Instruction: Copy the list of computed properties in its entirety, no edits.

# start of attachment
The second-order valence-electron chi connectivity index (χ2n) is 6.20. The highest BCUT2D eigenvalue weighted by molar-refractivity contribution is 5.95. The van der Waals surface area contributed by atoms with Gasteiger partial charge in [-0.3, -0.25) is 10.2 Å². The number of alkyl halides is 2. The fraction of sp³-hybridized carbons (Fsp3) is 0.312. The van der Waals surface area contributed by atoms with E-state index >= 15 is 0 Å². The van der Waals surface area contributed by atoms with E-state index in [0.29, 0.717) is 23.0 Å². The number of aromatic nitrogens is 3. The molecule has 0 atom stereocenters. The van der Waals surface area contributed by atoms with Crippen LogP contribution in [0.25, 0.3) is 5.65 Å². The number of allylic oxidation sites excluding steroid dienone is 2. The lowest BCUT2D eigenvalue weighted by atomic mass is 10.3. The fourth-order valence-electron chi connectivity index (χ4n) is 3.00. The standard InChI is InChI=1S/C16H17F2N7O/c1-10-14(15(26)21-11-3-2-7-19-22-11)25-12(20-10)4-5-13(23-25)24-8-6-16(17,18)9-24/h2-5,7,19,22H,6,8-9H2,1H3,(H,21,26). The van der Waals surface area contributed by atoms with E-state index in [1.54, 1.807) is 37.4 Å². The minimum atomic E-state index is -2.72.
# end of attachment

The second-order valence-electron chi connectivity index (χ2n) is 6.20. The highest BCUT2D eigenvalue weighted by molar-refractivity contribution is 5.95. The van der Waals surface area contributed by atoms with Gasteiger partial charge in [-0.3, -0.25) is 10.2 Å². The number of alkyl halides is 2. The fraction of sp³-hybridized carbons (Fsp3) is 0.312. The van der Waals surface area contributed by atoms with E-state index >= 15 is 0 Å². The van der Waals surface area contributed by atoms with E-state index in [0.29, 0.717) is 23.0 Å². The number of aromatic nitrogens is 3. The molecule has 0 atom stereocenters. The van der Waals surface area contributed by atoms with Crippen LogP contribution in [0.25, 0.3) is 5.65 Å². The number of allylic oxidation sites excluding steroid dienone is 2. The lowest BCUT2D eigenvalue weighted by atomic mass is 10.3. The fourth-order valence-electron chi connectivity index (χ4n) is 3.00. The standard InChI is InChI=1S/C16H17F2N7O/c1-10-14(15(26)21-11-3-2-7-19-22-11)25-12(20-10)4-5-13(23-25)24-8-6-16(17,18)9-24/h2-5,7,19,22H,6,8-9H2,1H3,(H,21,26). The van der Waals surface area contributed by atoms with E-state index in [1.54, 1.807) is 37.4 Å². The minimum atomic E-state index is -2.72.